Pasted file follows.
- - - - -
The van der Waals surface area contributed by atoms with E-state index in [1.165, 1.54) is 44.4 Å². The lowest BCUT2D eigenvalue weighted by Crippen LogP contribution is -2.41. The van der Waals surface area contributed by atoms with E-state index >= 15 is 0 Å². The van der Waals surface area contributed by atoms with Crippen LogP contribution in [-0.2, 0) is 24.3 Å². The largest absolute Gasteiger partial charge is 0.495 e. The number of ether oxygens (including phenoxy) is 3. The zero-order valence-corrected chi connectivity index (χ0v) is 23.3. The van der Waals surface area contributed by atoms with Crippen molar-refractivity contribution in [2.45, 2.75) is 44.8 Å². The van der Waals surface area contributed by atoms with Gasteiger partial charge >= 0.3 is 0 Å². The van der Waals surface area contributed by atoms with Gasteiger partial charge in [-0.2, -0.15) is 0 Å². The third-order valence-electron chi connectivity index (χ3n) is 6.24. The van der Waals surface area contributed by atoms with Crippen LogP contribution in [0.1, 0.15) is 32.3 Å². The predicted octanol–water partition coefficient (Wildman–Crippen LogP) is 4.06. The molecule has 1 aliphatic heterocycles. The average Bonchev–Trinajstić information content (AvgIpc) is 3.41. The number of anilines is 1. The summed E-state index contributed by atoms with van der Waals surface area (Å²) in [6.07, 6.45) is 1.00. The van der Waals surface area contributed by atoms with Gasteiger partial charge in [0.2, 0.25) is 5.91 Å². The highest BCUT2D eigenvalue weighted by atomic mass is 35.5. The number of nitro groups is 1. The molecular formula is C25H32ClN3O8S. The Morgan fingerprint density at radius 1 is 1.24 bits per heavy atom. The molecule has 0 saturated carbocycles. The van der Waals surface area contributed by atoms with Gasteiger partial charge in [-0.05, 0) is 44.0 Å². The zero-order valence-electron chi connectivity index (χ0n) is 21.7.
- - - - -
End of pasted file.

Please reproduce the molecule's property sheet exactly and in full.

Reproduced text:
The van der Waals surface area contributed by atoms with E-state index in [1.165, 1.54) is 44.4 Å². The lowest BCUT2D eigenvalue weighted by Crippen LogP contribution is -2.41. The van der Waals surface area contributed by atoms with E-state index >= 15 is 0 Å². The van der Waals surface area contributed by atoms with Crippen LogP contribution in [-0.2, 0) is 24.3 Å². The largest absolute Gasteiger partial charge is 0.495 e. The number of ether oxygens (including phenoxy) is 3. The zero-order valence-corrected chi connectivity index (χ0v) is 23.3. The van der Waals surface area contributed by atoms with Crippen molar-refractivity contribution in [2.45, 2.75) is 44.8 Å². The van der Waals surface area contributed by atoms with Gasteiger partial charge >= 0.3 is 0 Å². The van der Waals surface area contributed by atoms with Gasteiger partial charge in [-0.2, -0.15) is 0 Å². The third-order valence-electron chi connectivity index (χ3n) is 6.24. The van der Waals surface area contributed by atoms with Crippen LogP contribution in [0.1, 0.15) is 32.3 Å². The predicted octanol–water partition coefficient (Wildman–Crippen LogP) is 4.06. The molecule has 1 aliphatic heterocycles. The average Bonchev–Trinajstić information content (AvgIpc) is 3.41. The number of anilines is 1. The summed E-state index contributed by atoms with van der Waals surface area (Å²) in [6.07, 6.45) is 1.00. The van der Waals surface area contributed by atoms with Gasteiger partial charge in [0.2, 0.25) is 5.91 Å². The highest BCUT2D eigenvalue weighted by atomic mass is 35.5. The number of nitro groups is 1. The molecular formula is C25H32ClN3O8S. The Morgan fingerprint density at radius 1 is 1.24 bits per heavy atom. The molecule has 0 saturated carbocycles. The van der Waals surface area contributed by atoms with Gasteiger partial charge in [-0.05, 0) is 44.0 Å². The zero-order valence-electron chi connectivity index (χ0n) is 21.7.